refer to their welfare programs as "Family Services". Only families can
provide family services.
Families should be the front-line provider of welfare to family and extended-family members.
The family is the basic economic unit and the
basic unit of government. If families did their job, state and local
government’s only significant responsibility would be transportation.
Alternatives to Social Spending
The following policies can emancipate both welfare recipients and taxpayers from the tyranny of government social spending.
To earn a living in the information age, people
need to read. Because they adamantly eschew phonics-based reading
instruction, public schools have failed to teach low income children
how to read. The only hope for educating these children is school
competition through tax credits for private school tuition and
scholarships (and for home schooling).
To rebuild families, government must phase out
subsidized food, housing, and medical care for mothers who have
children out of wedlock. Mothers with children born before a certain
date may be "grandfathered" in, but pregnancies after a certain date
would no longer qualify. Low-income women will do what is logical.
Right now government has made it logical to have children out of
Government needs to withdraw from medical care
and let the profession do the "cost shifting" between patients who can
pay and cannot pay.
Subsidized housing cannot be phased out until
affordable unsubsidized housing is made available. Local governments
need to zone and perhaps provide tax breaks for low-cost UNSUBSIDIZED
affordable housing with nearby mass transit.
Finally, government’s highest social priority
should be to subsidize -- through lower taxes -- the one social program
that works: the stay-at-home mother with the working husband.
Government has become a modern-day god.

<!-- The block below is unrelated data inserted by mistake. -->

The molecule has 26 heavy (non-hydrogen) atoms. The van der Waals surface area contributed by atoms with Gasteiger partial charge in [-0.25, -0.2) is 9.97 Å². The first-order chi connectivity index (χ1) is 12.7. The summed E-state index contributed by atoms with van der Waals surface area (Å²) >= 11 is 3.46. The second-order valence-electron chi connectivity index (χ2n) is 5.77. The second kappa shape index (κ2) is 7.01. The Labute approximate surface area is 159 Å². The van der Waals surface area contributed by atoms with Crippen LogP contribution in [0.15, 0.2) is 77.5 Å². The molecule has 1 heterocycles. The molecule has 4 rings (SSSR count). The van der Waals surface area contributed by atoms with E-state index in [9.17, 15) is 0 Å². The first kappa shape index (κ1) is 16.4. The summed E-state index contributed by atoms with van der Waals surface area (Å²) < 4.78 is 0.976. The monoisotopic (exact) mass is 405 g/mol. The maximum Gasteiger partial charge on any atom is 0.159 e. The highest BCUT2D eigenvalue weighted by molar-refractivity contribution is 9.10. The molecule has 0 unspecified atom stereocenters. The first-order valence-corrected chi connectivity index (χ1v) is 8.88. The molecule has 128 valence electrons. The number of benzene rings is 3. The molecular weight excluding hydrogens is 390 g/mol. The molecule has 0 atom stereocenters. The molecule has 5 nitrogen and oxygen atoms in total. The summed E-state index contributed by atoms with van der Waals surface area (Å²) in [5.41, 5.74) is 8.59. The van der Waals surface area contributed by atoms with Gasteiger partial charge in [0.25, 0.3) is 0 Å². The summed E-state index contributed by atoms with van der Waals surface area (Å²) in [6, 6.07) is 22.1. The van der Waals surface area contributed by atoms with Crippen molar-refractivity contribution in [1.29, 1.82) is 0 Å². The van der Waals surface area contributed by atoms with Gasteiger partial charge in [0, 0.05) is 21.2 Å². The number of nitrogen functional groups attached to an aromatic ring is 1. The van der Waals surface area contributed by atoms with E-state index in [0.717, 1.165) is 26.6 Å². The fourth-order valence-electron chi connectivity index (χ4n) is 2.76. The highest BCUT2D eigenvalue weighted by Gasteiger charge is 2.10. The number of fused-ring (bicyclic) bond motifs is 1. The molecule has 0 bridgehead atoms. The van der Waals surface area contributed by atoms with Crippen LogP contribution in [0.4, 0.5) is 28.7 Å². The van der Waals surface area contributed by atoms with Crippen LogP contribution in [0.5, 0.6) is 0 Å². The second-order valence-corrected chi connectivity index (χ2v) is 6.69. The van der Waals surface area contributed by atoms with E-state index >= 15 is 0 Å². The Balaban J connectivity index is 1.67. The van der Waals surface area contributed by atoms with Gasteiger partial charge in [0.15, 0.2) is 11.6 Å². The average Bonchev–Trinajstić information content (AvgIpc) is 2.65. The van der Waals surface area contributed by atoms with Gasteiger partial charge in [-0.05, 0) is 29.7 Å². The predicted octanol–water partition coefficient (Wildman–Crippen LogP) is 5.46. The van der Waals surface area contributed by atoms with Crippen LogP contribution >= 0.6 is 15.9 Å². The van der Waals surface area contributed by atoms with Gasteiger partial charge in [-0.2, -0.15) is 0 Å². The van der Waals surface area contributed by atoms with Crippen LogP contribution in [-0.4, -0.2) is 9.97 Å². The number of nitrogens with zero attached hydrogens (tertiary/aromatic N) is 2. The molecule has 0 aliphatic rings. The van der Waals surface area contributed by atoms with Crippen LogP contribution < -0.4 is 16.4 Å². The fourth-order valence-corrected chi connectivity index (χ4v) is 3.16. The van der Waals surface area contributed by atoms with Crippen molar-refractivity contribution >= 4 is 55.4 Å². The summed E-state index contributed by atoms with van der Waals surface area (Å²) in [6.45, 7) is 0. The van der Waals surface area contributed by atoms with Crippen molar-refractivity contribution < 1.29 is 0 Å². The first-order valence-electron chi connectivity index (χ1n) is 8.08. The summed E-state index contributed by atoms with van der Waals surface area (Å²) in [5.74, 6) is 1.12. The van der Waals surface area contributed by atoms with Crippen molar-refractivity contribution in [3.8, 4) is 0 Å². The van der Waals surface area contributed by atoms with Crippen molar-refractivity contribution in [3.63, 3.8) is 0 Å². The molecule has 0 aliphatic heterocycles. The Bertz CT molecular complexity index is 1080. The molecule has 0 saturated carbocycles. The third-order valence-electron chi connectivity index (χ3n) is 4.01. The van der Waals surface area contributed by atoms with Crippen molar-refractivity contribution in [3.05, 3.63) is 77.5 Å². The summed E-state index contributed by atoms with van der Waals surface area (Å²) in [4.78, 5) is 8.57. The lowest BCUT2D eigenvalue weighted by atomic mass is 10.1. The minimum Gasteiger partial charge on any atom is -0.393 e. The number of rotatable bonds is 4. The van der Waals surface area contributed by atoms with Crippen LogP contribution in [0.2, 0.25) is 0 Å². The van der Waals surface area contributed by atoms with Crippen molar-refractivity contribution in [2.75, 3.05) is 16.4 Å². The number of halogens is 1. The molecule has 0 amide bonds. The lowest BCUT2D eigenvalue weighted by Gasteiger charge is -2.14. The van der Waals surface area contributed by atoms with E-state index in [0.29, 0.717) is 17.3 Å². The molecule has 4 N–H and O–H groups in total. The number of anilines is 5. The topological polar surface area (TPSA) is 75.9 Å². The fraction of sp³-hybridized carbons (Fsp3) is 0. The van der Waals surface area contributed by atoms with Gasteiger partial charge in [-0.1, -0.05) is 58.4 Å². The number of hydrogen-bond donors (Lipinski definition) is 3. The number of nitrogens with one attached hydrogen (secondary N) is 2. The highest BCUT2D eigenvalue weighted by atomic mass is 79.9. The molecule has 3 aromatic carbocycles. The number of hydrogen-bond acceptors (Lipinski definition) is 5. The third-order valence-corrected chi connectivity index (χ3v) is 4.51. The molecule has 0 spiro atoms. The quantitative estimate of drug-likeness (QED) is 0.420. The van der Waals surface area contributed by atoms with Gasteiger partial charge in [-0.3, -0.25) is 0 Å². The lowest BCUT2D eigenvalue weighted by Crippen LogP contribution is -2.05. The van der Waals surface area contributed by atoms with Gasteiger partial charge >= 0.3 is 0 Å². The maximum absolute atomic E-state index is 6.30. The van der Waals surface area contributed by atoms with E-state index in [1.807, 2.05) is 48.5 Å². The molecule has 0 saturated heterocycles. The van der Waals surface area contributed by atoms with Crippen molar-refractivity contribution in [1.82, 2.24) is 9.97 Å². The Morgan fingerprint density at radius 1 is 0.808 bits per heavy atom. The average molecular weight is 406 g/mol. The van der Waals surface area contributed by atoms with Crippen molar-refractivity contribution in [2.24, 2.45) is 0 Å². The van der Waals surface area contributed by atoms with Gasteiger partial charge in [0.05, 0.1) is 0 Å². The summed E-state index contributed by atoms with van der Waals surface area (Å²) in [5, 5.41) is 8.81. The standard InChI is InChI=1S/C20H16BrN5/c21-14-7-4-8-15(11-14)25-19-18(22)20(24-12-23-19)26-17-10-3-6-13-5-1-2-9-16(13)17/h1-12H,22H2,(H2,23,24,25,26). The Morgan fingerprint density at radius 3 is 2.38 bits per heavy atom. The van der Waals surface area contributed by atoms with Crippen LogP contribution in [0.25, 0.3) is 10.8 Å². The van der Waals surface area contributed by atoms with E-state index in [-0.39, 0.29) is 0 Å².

It is believed to be all-wise, all-knowing, and all-powerful. It is
believed to have the ability to solve all problems. There is no problem
but that some legislator will sponsor a new government program to fix
it. Individuals, according to this theology, are incapable of taking
care of themselves.
However, decades of experience have shown that
this is a false theology. To reduce tax-driving and
individual-destroying government social programs, we must repose full
confidence in individuals and place upon individuals the responsibility
for their personal and family’s welfare. Individuals and private
institutions can solve problems better than the government can.
-Arthur G. Purves
The trouble with state spending ranks
Beware when they say, "Virginia ranks 27thth among the 50 states in education spending."
In its report, Review of State Spending: June 2002 Update,
the Virginia Joint Legislative Audit and Review Commission (JLARC)
compares Virginia spending per resident with all fifty states.
The JLARC found
that between 1981 and 1999 Virginia’s rank compared to all states for
total state spending per resident (in inflation-adjusted dollars) was
unchanged. In 1981 Virginia ranked 36th; in 1999 Virginia still ranked 36th.
However, during the same period Virginia
spending per resident, adjusted for inflation, increased 65 percent,
from $2089 to $3445.
How is it that Virginia’s rank remained the same while its spending per resident increased 65 percent?
The answer, according to the report, is that "…
spending by other states kept pace or even exceeded Virginia’s rates …
Thus increases in state spending appear to have been the norm over this
period, and Virginia’s spending increases merely served to maintain the
State’s position relative to other states" (p. 17).
The average increase for all states was 60 percent, from $2378 per resident to $3819 per resident.
That is the problem with judging a state’s spending by comparing it with other states. Because all states are increasing spending rapidly, spending-rank comparisons conceal large spending increases.
For another example, the JLARC report states (p. 69) that in 1999, Virginia’s public school spending per pupil ranked 27th
out of fifty states. Based on this low ranking no one would suspect
that Virginia inflation-adjusted spending for public schools increased
ten times faster than enrollment and that spending for public colleges
increased four times faster than enrollment.
This is another example of taxation by
misrepresentation. Advocates of higher taxes avoid comparing this
year’s spending with previous years’ spending. Instead, they cite
spending ranks, which can conceal large spending increases. Or, like
Virginia Governor Warner, they compare this year’s spending with overly
optimistic spending projections.
Officers of the Fairfax County Taxpayers Alliance
President: Arthur G. Purves
First Vice President: Connie Bedell
Second Vice President: Peter Ferrara
Treasurer: Kent Webber
Secretary Perry Young
Braddock: David C.F. Ray
Hunter Mill: David Swink
Lee: Jeff Dircksen
Mason: Warren Hill
Mount Vernon: vacant
Providence: Marie Schumacher
Springfield: Bradford Butler
Sully: Jim Parmelee
The Fairfax County Taxpayers Alliance
P.O. Box 356
Fairfax, Va. 22030